Novo Mesto* – a new meteorite linked to a bright fireball

novo mesto meteorite
The Novo Mesto* meteorite. (Photo: Bojan Ambrožič / bojanambrozic.com)

In the morning of February 28th, a bright daytime fireball was observed over Slovenia. Now, a fresh, fusion-encrusted meteorite (ca. 200 g), looking like an equilibrated chondrite, has been found in the region where the fragments from the fireball were expected to drop. On March 7th, it was found and reported by Gregor Kos in the driveway of his house, and later confirmed to be a meteorite by Bojan Ambrozic. Later that same day, the meteorite was handed over to the Natural History Museum of Slovenia. The prospective name of the meteorite (not yet approved by the Meteoritical Society, which is why I provide the name with an asterisk) is Novo Mesto*.

Obviously, this is an excellent candidate for a meteorite which will have an associated orbit. /m4

Large fireball in North-Rhine-Westphalia (Germany)

On March 2nd, ca. 23:38 UTC (0:38 local, i.e., CET), a large fireball was observed over North-West Germany, as the IMO (International Meteor Organization) reports. At an estimated diameter of 2 meters and a mass of about 10 tons (although this is contingent on the assumed entry velocity of 14 km/s and the assumed density of 3000 kg m3). At that size and relatively slow velocity, it seems plausible that some meteorites survived, but again, this depends on the assumptions made. Any meteorites would have fallen to the south-east of the city of Wesel on the Rhine.

Of course, there many meteors falling all the time, but this one seems very well observed (165 observations accross multiple countries!) and also relatively large; furthermore, there are several films of the meteor captured from multiple angles – so it seems likely that in this particular case, if any meteorites are found, they will have a very well-defined orbit. We’ll see if anything interesting (in terms of meteorites, of course!) comes from this – until then, that meteor goes to the candidate list. /m4

New papers out: Žďár nad Sázavou in MAPS and Porangaba in Icarus

Spurný et al. report in a new paper in MAPS on the fireball trajectory, orbit and meteorite recovery of the Žďár nad Sázavou (L3.9) meteorite, which fell in the Czech Republic on December 9th, 2014. This is the first unequilibrated ordinary chondrite with an orbit. The orbit has been in the database since 2016 because it was published in a MetSoc (Berlin) abstract by Spurný et al., 2016, now superseded by the peer-reviewed paper. The changes in the orbital parameters given in the paper, relative to the ones given in the abstract, are marginal, but I updated the list nevertheless.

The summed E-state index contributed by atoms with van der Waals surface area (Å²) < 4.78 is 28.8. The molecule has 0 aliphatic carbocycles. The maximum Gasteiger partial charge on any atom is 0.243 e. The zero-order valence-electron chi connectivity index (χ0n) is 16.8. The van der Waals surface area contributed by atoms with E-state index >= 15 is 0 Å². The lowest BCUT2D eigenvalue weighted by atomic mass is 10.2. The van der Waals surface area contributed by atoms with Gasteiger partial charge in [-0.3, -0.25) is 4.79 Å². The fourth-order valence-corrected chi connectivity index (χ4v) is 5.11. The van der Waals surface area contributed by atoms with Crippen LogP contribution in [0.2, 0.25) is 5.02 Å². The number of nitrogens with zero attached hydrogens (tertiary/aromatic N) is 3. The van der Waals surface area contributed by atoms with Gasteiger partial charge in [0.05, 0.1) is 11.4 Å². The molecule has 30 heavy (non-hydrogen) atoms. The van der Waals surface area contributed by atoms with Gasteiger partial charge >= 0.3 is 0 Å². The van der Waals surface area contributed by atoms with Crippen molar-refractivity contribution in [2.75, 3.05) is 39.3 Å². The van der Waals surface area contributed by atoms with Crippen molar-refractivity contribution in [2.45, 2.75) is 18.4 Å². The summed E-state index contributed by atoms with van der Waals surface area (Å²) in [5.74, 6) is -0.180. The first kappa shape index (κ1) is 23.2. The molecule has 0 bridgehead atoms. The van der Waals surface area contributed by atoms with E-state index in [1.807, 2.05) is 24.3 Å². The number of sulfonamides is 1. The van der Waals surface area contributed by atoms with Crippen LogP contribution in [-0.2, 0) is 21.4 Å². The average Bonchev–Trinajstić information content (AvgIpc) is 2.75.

Ferus et al. report in a new paper in Icarus on the trajectory, orbit and meteorite recovery of the Porangaba (L4) meteorite, which fell in Brazil just one month after the fall of Žďár nad Sázavou, on January 9th, 2015. Using two pictures of the dust trail, as well as some security camera footage allowed the authors to derive a set of orbital parameters, albeit with a comparatively large uncertainty. But since there is a closed orbital solution (unlike, e.g., to the somewhat similar case of the 1995 St. Robert meteorite), I have added the meteorite to the database. An interesting detail: the addition of Porangaba makes 2015 the first year from which (at least) four meteorite falls with orbits are known. Compare this with the fact that it took 33 years for the first four orbits…

I have updated the fall statistics and orbit plots, which now include the most recent falls including Porangaba. /M4

Changes to meteoriteorbits.info

As you might have noticed, I am slowly modernizing the look, and improving the available content, of this website. For now, this post starts a news section. Here, I will report on new meteorite falls which might get a published photographic orbit at some point down the road (“candidates”), on newly published papers relevant to the topic, etc. Planned future improvements include a more dynamic list of orbits, a list of candidates, automated plots and more. Feel free to contact me and contribute content – or feedback! /M4